Post-synaptic N-methyl-D-aspartate signalling in hippocampal neurons ofrat: spillover increases the impact of each spike in a short burst dischargeq
Sergei E. Grebenyuk, Natasha A. Lozovaya, Timur S. Tsintsadze, Oleg A. Krishtal*
Bogomoletz Institute of Physiology, 4, Bogomoletz St., 01024 Kiev, Ukraine
High-frequency burst discharges in hippocampus typically consist of less than ten spikes fired at frequencies too high to be followed by a
post-synaptic neuron. How significant are these numbers for synaptic signalling? We have measured the N-methyl-D-aspartate (NMDA)component of the excitatory post-synaptic current (EPSCNMDA) in hippocampal CA1 neurons of rat after burst discharge of variable duration.
The synaptic facilitation is accompanied by a slow-down of the EPSCNMDA which develops on a spike-to-spike basis. Consequently thecharge transferred by the after-burst EPSCNMDA is increased with each spike. The phenomenon is most probably due to the spillover-mediated recruitment of extrasynaptic NMDA receptors. In terms of post-synaptic signalling it dramatically increases the impact of eachspike in a short burst discharge.
q 2004 Elsevier Ireland Ltd. All rights reserved.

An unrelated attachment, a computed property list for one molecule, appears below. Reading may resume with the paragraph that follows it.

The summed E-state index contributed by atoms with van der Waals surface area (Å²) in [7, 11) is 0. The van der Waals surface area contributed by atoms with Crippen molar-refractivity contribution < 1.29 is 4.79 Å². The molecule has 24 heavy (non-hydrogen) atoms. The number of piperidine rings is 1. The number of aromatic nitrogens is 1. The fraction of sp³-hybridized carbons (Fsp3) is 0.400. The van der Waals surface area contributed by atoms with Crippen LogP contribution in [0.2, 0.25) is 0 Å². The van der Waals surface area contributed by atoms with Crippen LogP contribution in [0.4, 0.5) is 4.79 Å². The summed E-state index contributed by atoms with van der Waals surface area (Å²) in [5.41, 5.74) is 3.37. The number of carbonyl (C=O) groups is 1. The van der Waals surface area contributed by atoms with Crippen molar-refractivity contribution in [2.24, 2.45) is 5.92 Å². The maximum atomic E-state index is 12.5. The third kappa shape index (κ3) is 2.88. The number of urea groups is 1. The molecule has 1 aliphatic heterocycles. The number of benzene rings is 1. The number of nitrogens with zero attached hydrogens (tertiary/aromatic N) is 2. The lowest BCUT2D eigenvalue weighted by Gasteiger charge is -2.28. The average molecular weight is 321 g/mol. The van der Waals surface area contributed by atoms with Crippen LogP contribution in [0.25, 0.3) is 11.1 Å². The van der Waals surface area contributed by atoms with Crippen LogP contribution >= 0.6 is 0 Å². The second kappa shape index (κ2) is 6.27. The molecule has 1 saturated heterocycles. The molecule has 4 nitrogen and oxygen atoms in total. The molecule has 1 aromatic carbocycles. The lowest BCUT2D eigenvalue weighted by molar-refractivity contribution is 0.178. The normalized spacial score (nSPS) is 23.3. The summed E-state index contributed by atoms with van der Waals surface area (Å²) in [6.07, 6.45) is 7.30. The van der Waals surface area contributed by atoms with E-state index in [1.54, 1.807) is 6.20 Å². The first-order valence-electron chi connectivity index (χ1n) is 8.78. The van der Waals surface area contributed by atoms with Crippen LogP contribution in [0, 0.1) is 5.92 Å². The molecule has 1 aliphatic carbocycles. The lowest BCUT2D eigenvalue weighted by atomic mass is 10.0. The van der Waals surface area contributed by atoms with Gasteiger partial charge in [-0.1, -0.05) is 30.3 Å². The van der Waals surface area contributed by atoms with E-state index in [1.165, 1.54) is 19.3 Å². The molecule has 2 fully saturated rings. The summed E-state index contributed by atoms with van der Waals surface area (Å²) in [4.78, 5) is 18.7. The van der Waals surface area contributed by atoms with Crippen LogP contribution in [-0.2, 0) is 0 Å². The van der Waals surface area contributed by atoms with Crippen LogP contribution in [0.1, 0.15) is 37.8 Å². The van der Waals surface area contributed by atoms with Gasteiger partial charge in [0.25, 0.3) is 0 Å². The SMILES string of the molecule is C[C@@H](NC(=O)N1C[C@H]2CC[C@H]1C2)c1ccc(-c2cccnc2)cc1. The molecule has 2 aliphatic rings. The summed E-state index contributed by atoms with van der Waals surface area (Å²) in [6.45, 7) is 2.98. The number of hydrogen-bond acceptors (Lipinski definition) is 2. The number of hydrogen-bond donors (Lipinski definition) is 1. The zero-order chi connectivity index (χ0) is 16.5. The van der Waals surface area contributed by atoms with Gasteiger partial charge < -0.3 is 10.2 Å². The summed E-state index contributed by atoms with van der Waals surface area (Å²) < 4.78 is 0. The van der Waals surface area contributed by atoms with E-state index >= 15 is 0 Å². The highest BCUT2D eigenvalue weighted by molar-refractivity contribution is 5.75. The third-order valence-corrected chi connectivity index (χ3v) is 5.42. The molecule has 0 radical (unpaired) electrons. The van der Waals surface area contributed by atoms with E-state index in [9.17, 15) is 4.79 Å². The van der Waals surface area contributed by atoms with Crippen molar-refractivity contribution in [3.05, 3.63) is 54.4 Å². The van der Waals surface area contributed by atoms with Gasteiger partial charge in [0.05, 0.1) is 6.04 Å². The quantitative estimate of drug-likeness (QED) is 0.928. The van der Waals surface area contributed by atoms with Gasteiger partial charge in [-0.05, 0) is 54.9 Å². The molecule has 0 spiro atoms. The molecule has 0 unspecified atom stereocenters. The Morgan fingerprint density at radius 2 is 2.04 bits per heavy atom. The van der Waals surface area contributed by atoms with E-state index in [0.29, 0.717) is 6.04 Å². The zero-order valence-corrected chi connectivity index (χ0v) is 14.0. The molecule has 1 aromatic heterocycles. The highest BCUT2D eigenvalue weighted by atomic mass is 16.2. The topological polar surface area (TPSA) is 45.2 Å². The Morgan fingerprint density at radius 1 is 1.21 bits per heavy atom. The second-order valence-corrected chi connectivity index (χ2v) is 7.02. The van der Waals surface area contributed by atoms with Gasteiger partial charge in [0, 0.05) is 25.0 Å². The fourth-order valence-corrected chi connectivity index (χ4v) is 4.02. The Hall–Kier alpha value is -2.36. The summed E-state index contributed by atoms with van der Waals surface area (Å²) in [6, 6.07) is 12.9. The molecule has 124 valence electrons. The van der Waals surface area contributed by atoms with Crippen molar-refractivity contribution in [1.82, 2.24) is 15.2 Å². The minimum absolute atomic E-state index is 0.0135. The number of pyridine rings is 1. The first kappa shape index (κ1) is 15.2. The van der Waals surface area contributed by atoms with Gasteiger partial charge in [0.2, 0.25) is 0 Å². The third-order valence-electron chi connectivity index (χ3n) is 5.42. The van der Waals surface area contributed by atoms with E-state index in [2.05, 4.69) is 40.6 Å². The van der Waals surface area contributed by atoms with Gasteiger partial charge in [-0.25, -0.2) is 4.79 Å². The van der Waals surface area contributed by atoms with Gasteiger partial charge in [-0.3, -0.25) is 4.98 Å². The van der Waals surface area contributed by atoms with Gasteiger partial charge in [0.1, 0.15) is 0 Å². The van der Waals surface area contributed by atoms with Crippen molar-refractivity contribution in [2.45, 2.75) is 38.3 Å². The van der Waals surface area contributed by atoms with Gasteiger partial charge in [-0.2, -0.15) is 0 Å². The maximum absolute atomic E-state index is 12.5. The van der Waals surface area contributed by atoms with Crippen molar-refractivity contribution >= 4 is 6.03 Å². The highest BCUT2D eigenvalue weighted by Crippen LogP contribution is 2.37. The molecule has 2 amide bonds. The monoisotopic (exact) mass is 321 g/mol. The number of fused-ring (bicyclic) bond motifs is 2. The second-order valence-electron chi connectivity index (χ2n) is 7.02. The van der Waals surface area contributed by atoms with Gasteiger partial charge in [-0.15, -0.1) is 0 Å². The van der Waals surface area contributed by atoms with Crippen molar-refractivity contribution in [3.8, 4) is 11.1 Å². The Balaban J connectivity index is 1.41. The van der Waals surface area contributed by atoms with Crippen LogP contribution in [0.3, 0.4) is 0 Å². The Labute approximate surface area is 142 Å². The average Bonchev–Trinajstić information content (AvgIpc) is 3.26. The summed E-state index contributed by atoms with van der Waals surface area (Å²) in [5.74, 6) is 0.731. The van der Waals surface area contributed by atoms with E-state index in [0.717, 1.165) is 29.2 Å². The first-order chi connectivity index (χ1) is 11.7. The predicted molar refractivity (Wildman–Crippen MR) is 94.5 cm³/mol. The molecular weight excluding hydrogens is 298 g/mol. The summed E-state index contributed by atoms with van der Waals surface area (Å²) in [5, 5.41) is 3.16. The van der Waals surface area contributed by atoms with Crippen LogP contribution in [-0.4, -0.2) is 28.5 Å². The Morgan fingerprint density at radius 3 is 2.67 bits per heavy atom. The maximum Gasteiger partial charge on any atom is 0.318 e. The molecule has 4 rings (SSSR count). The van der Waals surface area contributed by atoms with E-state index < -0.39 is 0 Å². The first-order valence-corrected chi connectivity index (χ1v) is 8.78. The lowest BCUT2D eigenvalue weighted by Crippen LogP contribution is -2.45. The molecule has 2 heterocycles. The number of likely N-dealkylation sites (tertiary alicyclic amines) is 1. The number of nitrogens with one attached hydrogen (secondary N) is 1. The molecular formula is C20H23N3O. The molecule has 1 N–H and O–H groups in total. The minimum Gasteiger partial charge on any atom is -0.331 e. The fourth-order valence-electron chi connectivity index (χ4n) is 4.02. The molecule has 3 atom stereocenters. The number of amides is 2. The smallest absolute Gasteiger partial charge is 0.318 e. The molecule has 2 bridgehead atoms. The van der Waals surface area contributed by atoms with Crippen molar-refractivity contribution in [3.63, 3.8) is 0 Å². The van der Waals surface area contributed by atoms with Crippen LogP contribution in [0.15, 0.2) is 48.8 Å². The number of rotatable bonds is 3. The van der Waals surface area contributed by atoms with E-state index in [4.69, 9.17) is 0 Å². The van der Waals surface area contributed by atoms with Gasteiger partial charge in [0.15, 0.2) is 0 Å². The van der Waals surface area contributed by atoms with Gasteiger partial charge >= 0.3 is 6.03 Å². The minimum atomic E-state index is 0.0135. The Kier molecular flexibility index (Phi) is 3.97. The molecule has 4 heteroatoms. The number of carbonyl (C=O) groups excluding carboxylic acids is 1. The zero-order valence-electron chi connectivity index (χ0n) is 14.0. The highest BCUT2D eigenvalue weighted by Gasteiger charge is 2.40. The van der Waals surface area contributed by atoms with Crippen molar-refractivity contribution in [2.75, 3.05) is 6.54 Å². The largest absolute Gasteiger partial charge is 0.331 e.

Keywords: N-Methyl-D-aspartate receptors; Hippocampus; CA3/CA1 synapses; Burst discharge; Extrasynaptic receptors; Spillover
Natural spiking patterns in the brain are composed of
this question, we analyzed a-amino-3-hydroxy-5 methyl-
relatively short periods of high-frequency activity. From
isoxazole-4-proprionic acid (AMPA) and an N-methyl-D-
hippocampus through cortex, high-frequency burst dis-
aspartate (NMDA) component of the excitatory post-
charges are believed to be associated with information
synaptic currents (EPSCs) in CA1 pyramidal neurons
processing and memory consolidation. Specifically in
elicited by short trains of high-frequency stimulation of
hippocampus, they have two to nine action potentials fired
at frequencies up to 200 Hz . How significant is every
This study was carried out on 21-day-old Wistar rats
spike within this small number? This question seems to be
(WAG/GSto, Moscow, Russia). After rapid decapitation, rat
especially important since at high frequencies of firing the
brains were immediately transferred to a Petri dish with a
post-synaptic neuron cannot follow pre-synaptic burst
chilled (4 8C) solution of the following composition: 120
discharge with an equivalent number of spikes. To address
mM NaCl, 5 mM KCl, 26 mM NaHCO3, 2 mM MgCl2 and20 mM glucose. The solution was constantly bubbled with a
q Laudation in honour of Professor Zimmermann Great thanks to